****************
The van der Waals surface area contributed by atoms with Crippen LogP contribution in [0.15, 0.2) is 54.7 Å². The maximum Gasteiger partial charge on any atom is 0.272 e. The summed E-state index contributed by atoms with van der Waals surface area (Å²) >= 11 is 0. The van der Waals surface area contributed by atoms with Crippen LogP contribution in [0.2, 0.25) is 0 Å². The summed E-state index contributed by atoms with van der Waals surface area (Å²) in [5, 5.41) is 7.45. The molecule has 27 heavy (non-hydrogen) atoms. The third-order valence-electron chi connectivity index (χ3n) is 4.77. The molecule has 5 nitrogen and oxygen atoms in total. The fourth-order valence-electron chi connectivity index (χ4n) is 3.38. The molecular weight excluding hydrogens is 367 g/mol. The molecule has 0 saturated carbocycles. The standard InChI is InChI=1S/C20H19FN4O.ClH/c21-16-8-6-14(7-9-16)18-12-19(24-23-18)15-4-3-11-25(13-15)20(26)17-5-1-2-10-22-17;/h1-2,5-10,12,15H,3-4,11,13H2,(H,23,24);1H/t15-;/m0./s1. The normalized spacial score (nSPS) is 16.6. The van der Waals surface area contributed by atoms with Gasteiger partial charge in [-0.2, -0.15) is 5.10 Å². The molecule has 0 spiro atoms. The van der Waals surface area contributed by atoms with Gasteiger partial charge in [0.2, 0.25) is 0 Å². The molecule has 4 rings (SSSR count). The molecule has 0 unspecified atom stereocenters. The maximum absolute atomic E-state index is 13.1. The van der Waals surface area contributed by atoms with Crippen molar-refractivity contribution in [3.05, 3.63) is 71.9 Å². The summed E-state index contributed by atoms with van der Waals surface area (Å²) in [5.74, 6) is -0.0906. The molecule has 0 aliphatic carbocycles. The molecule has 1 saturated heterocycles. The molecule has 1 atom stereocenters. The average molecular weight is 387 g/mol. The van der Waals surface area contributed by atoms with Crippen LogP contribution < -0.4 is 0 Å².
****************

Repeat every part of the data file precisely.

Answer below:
The van der Waals surface area contributed by atoms with Crippen LogP contribution in [0.15, 0.2) is 54.7 Å². The maximum Gasteiger partial charge on any atom is 0.272 e. The summed E-state index contributed by atoms with van der Waals surface area (Å²) >= 11 is 0. The van der Waals surface area contributed by atoms with Crippen LogP contribution in [0.2, 0.25) is 0 Å². The summed E-state index contributed by atoms with van der Waals surface area (Å²) in [5, 5.41) is 7.45. The molecule has 27 heavy (non-hydrogen) atoms. The third-order valence-electron chi connectivity index (χ3n) is 4.77. The molecule has 5 nitrogen and oxygen atoms in total. The fourth-order valence-electron chi connectivity index (χ4n) is 3.38. The molecular weight excluding hydrogens is 367 g/mol. The molecule has 0 saturated carbocycles. The standard InChI is InChI=1S/C20H19FN4O.ClH/c21-16-8-6-14(7-9-16)18-12-19(24-23-18)15-4-3-11-25(13-15)20(26)17-5-1-2-10-22-17;/h1-2,5-10,12,15H,3-4,11,13H2,(H,23,24);1H/t15-;/m0./s1. The normalized spacial score (nSPS) is 16.6. The van der Waals surface area contributed by atoms with Gasteiger partial charge in [-0.2, -0.15) is 5.10 Å². The molecule has 0 spiro atoms. The van der Waals surface area contributed by atoms with Gasteiger partial charge in [0.2, 0.25) is 0 Å². The molecule has 4 rings (SSSR count). The molecule has 0 unspecified atom stereocenters. The maximum absolute atomic E-state index is 13.1. The van der Waals surface area contributed by atoms with Crippen molar-refractivity contribution in [3.05, 3.63) is 71.9 Å². The summed E-state index contributed by atoms with van der Waals surface area (Å²) in [5.74, 6) is -0.0906. The molecule has 0 aliphatic carbocycles. The molecule has 1 saturated heterocycles. The molecule has 1 atom stereocenters. The average molecular weight is 387 g/mol. The van der Waals surface area contributed by atoms with Crippen LogP contribution < -0.4 is 0 Å².